As a CUDA developer, you will often need to control which devices your application uses. In a short-but-sweet post on the Acceleware blog, Chris Mason writes:
Does your CUDA application need to target a specific GPU? If you are writing GPU enabled code, you would typically use a device query to select the desired GPUs. However, a quick and easy solution for testing is to use the environment variable CUDA_VISIBLE_DEVICES to restrict the devices that your CUDA application sees. This can be useful if you are attempting to share resources on a node or you want your GPU enabled executable to target a specific GPU
As Chris points out, robust applications should use the CUDA API to enumerate and select devices with appropriate capabilities at run time. To learn how, read the section on Device Enumeration in the CUDA Programming Guide. But the CUDA_VISIBLE_DEVICES environment variable is handy for restricting execution to a specific device or set of devices for debugging and testing. You can also use it to control execution of applications for which you don’t have source code, or to launch multiple instances of a program on a single machine, each with its own environment and set of visible devices. Continue reading →
It’s that time of year again! Here at NVIDIA we’re hard at work getting ready for the 2014 GPU Technology Conference, the world’s most important GPU developer conference. Taking place in the heart of Silicon Valley, GTC offers unmatched opportunities to learn how to harness the latest GPU technology including 500 sessions, hands-on labs and tutorials, technology demos, and face-to-face interaction with industry luminaries and NVIDIA technologists.
Come to the epicenter of computing technology March 24-27, and see how your peers are using GPUs to accelerate impactful results in various disciplines of scientific and computational research. Register for GTC now, because the Early Bird discount for GTC registration ends in one week on Wednesday, January 29th. The Early Bird discount is 25% on a full-conference registration, and to sweeten the deal I can offer Parallel Forall readers an extra 20% off using the code GM20PFB. That gets you four days of complete access to GTC for just $720, or $360 for academic and government employees. Don’t miss it, register now!
Here are a few talks to give you an idea of the breadth and quality of talks you will see at GTC: Continue reading →
Alex St. John has a new post on his blog “The Saint” about his first experience porting C++ classes to run on the GPU with CUDA 6 and Unified Memory.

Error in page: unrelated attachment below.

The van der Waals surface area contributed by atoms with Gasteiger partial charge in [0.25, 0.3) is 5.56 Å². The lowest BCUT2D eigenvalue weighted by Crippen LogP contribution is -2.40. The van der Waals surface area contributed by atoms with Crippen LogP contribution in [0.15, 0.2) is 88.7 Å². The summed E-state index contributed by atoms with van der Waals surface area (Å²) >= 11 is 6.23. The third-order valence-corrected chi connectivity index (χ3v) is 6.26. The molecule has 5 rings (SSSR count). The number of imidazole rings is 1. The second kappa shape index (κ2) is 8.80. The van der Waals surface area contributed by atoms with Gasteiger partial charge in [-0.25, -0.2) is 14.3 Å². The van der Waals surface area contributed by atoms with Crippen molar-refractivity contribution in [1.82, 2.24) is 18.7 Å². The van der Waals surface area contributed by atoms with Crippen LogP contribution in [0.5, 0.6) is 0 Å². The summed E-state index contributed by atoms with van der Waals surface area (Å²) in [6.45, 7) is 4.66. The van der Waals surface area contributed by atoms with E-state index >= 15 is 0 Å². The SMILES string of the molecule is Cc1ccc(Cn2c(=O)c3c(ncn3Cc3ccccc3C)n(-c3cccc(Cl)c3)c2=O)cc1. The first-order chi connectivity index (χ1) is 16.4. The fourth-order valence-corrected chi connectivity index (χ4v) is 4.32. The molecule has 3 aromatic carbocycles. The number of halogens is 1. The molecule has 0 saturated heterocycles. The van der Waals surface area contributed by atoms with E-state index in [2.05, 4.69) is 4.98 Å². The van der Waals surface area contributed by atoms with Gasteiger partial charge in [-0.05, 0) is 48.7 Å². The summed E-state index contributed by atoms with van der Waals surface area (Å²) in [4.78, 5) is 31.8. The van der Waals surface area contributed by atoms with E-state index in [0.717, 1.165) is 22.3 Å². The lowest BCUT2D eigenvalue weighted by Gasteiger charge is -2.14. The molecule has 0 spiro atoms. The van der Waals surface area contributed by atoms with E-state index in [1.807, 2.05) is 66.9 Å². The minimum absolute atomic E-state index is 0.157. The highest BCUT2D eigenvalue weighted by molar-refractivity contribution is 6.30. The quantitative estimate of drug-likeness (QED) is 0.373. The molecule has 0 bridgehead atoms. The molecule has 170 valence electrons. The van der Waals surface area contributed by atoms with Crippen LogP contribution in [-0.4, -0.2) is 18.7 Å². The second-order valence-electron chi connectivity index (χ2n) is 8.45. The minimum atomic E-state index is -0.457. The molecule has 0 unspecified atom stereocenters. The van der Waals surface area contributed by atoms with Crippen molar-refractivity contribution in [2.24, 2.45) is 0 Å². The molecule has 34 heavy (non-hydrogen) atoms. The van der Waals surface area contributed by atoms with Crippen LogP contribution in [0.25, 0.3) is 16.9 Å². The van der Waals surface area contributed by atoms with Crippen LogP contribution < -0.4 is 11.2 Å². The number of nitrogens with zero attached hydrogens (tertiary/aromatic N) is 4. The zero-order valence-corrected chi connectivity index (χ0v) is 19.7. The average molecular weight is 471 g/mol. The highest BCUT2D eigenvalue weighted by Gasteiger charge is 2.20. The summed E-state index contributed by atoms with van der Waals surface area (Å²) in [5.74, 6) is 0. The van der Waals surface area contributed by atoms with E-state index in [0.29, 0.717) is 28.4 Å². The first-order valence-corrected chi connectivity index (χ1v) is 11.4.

The introduction of Unified Memory in CUDA, for the first time makes it practical to move huge bodies of general C++ code entirely up to the GPU and to write and run entire complex code systems entirely on the GPU with minimal CPU governance. In theory a big leap, but not without some new challenges.
Alex extends the example I provided in my post Unified Memory in CUDA 6 to make it portable between the CPU, with a switch to select managed memory or host memory allocation. He also touches on an approach to making the member functions of the class portable (using __host__ __device__—see my post about Hemi for more ideas on this topic).
Overall it looks like Alex had a very positive experience with Unified Memory: “Using this approach I ported several thousand lines of C++ code and half a dozen objects to CUDA 6.0 in a couple days.” I expect many programmers to have similar good experiences in the future.
The key to the power of GPUs is their 1000′s of parallel processors that execute threads. Anyone who has worked with even a handful of threads know how easy it can be to introduce race conditions, and how difficult it can be to debug and fix these errors. Because a modern GPU can have thousands of simultaneously executing threads, NVIDIA engineers felt it was imperative to create an incredibly powerful tool for detecting and debugging race conditions.
This racecheck tool comes as part of the cuda-memcheck command-line utility. In CUDA 5.5 a new racecheck analysis mode presents much more human-readable analysis of your code, even reporting which source lines conflict with other lines. In this episode of CUDACasts we use a simple version of Conway’s Game of Life to show the new racecheck features cuda-memcheck. We’ll start with a few race condition bugs, and then use the analysis tool to find and fix them.
Artefacto Estudio is a developer of interactive applications and games. The company’s projects include a real-time virtual shoe fitting kiosk that allows people to “try on” shoes using augmented reality powered by Microsoft Kinect and GPU computing (see the video).
The following is an excerpt from our interview (you can read the complete Spotlight here).
NVIDIA: Néstor, tell us a bit about Artefacto Estudio. Néstor: Artefacto is an independent development studio. We integrate solutions using cutting-edge technologies like Microsoft Kinect, Oculus Rift and Leap Motion.
NVIDIA: How did you become involved in the shoe industry? Néstor: An ad agency, Kempertrautmann, was seeking a technology partner to work on a prototype for a virtual shoe fitting exhibit for Goertz, the German shoe company.